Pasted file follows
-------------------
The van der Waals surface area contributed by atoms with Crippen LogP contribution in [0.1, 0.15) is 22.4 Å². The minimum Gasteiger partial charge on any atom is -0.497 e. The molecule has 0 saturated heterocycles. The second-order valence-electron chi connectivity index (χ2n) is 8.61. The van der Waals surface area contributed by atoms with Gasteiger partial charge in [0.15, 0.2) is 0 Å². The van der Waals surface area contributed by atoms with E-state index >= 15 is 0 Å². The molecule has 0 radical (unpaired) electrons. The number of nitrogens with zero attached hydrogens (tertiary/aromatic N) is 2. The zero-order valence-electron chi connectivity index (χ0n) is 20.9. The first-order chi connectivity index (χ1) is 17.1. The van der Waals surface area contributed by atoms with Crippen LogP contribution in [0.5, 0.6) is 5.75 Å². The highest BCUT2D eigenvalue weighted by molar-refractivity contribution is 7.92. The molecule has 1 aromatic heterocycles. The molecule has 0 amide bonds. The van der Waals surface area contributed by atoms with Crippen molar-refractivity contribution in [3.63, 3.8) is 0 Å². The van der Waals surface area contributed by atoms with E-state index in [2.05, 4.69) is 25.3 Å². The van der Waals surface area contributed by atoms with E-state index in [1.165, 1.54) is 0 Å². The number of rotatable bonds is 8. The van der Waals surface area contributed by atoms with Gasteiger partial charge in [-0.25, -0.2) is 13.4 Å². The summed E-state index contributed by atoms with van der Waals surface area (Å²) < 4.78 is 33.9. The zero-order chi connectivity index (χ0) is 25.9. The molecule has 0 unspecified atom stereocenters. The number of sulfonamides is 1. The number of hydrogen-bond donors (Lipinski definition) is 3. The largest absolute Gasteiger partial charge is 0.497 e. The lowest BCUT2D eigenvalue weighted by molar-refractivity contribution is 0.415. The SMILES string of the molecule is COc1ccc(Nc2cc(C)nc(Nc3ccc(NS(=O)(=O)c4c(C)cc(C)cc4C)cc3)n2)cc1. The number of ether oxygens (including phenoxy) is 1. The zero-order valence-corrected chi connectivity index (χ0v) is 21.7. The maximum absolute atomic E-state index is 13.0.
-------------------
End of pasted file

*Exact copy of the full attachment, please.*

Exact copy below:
The van der Waals surface area contributed by atoms with Crippen LogP contribution in [0.1, 0.15) is 22.4 Å². The minimum Gasteiger partial charge on any atom is -0.497 e. The molecule has 0 saturated heterocycles. The second-order valence-electron chi connectivity index (χ2n) is 8.61. The van der Waals surface area contributed by atoms with Gasteiger partial charge in [0.15, 0.2) is 0 Å². The van der Waals surface area contributed by atoms with E-state index >= 15 is 0 Å². The molecule has 0 radical (unpaired) electrons. The number of nitrogens with zero attached hydrogens (tertiary/aromatic N) is 2. The zero-order valence-electron chi connectivity index (χ0n) is 20.9. The first-order chi connectivity index (χ1) is 17.1. The van der Waals surface area contributed by atoms with Crippen LogP contribution in [0.5, 0.6) is 5.75 Å². The highest BCUT2D eigenvalue weighted by molar-refractivity contribution is 7.92. The molecule has 1 aromatic heterocycles. The molecule has 0 amide bonds. The van der Waals surface area contributed by atoms with Crippen molar-refractivity contribution in [3.63, 3.8) is 0 Å². The van der Waals surface area contributed by atoms with E-state index in [2.05, 4.69) is 25.3 Å². The van der Waals surface area contributed by atoms with E-state index in [1.165, 1.54) is 0 Å². The number of rotatable bonds is 8. The van der Waals surface area contributed by atoms with Gasteiger partial charge in [-0.25, -0.2) is 13.4 Å². The summed E-state index contributed by atoms with van der Waals surface area (Å²) < 4.78 is 33.9. The zero-order chi connectivity index (χ0) is 25.9. The molecule has 0 unspecified atom stereocenters. The number of sulfonamides is 1. The number of hydrogen-bond donors (Lipinski definition) is 3. The largest absolute Gasteiger partial charge is 0.497 e. The lowest BCUT2D eigenvalue weighted by molar-refractivity contribution is 0.415. The SMILES string of the molecule is COc1ccc(Nc2cc(C)nc(Nc3ccc(NS(=O)(=O)c4c(C)cc(C)cc4C)cc3)n2)cc1. The number of ether oxygens (including phenoxy) is 1. The zero-order valence-corrected chi connectivity index (χ0v) is 21.7. The maximum absolute atomic E-state index is 13.0.